The first widespread usage of the greeting "Merry Christmas" apparently began in 1843 with the publishing of Charles Dickens' A Christmas Carol. Not surprisingly, the greeting first appeared on Christmas cards that same year. The idea behind this phrase is that Christmas should be a happy, joyous time. So when you wish someone a "Merry Christmas," you are, in fact, offering a blessing to them for a merry or happy occasion. For Christians, this is where it gets interesting. The annual celebration of Christ's birth is not directly commanded in Scripture. However, there is a compelling reason to celebrate the Advent.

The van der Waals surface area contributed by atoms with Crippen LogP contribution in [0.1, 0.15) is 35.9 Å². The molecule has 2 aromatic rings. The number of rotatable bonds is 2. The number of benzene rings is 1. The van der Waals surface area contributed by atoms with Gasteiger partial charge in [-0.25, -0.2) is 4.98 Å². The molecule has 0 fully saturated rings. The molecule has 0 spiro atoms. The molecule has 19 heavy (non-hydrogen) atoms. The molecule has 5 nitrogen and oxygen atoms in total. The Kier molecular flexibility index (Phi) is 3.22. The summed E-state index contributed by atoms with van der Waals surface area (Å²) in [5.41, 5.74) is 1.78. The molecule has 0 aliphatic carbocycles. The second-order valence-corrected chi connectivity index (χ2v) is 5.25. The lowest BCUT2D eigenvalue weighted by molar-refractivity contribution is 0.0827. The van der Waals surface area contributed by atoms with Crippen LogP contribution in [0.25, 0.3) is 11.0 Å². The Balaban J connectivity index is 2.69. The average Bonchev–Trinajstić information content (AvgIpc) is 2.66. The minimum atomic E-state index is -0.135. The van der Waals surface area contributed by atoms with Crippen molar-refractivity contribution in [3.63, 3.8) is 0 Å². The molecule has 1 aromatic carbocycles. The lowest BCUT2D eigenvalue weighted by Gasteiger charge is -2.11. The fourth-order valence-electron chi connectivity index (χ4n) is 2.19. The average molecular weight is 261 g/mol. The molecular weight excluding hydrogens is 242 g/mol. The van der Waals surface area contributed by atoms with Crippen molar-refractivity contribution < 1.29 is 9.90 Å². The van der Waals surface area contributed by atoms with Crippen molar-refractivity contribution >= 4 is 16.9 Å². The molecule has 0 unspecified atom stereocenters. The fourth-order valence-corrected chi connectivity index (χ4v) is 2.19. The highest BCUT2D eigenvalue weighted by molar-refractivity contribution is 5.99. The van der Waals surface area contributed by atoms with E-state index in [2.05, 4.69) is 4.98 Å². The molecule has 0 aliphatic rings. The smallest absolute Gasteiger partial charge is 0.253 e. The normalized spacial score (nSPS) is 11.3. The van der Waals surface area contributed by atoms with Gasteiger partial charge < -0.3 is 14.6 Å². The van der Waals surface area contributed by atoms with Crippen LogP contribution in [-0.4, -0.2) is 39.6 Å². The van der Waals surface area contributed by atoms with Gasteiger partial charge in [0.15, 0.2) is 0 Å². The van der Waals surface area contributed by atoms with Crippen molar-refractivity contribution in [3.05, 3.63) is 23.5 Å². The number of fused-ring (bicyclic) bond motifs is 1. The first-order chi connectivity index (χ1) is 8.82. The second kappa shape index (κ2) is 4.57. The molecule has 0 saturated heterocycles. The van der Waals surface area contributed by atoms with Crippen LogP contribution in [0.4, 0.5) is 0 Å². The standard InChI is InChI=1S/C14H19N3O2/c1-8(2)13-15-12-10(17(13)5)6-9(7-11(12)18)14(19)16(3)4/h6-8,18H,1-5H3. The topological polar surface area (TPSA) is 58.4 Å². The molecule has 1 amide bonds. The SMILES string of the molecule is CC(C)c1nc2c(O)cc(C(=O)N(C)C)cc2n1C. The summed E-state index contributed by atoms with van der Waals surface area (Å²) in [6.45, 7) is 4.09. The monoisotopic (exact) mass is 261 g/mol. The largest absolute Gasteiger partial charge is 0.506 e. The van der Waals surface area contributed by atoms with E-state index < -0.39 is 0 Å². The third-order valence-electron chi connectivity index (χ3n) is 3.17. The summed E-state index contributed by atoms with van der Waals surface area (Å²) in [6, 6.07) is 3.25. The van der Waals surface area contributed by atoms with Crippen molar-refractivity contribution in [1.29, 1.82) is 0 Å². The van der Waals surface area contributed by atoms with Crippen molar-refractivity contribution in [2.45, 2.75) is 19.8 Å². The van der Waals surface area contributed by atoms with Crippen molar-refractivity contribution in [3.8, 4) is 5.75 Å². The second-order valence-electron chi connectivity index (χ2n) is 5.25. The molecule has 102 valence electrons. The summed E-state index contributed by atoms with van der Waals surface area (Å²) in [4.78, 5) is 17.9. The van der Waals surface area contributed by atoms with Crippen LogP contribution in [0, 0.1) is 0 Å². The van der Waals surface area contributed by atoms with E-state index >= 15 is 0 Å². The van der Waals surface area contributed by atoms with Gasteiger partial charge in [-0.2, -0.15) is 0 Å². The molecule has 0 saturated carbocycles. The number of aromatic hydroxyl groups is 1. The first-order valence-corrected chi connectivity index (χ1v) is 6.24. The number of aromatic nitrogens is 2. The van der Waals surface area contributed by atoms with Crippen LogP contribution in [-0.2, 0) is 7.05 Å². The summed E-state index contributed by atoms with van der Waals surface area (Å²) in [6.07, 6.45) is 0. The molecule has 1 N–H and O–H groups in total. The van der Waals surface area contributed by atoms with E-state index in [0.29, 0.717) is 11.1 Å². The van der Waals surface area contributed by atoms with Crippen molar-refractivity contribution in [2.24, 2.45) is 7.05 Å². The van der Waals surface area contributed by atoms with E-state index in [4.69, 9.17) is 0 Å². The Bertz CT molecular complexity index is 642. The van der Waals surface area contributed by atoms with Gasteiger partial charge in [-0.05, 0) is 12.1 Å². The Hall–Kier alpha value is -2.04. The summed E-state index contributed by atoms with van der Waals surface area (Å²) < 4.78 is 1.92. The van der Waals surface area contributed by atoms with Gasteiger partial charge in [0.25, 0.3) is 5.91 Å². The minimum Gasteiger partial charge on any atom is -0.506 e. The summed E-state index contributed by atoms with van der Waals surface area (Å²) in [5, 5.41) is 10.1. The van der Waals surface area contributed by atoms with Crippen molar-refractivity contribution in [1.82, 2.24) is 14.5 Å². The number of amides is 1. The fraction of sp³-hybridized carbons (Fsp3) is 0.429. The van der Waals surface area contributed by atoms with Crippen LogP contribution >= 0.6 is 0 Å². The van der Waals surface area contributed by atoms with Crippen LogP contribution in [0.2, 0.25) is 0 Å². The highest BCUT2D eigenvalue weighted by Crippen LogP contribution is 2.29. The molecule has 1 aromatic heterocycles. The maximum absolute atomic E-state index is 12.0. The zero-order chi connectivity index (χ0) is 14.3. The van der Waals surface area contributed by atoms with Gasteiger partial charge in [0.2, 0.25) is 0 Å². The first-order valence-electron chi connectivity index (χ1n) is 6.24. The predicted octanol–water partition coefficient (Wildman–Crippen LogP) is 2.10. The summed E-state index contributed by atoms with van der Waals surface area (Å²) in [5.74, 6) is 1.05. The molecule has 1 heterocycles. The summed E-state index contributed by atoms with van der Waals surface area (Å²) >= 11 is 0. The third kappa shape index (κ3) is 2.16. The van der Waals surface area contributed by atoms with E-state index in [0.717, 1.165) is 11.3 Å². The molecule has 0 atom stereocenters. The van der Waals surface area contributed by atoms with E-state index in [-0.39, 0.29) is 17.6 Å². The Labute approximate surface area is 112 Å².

Do not miss this!
There is no activity that is more appropriate than engaging in the praise of Christ and his earthly mission which began with his advent. Why? Because this praise dominates heaven. So, celebrating the birth of Christ really is a wonderfully appropriate activity. This is what led to the praise of the angels in Luke. In Luke 2 the sky erupts with the praise of angels:
"Suddenly a great company of the heavenly host appeared with the angel, praising God and saying, 'Glory to God in the highest heaven, and on earth peace to those on whom his favor rests.'"
[Read the rest of the article at Shepherd Press.]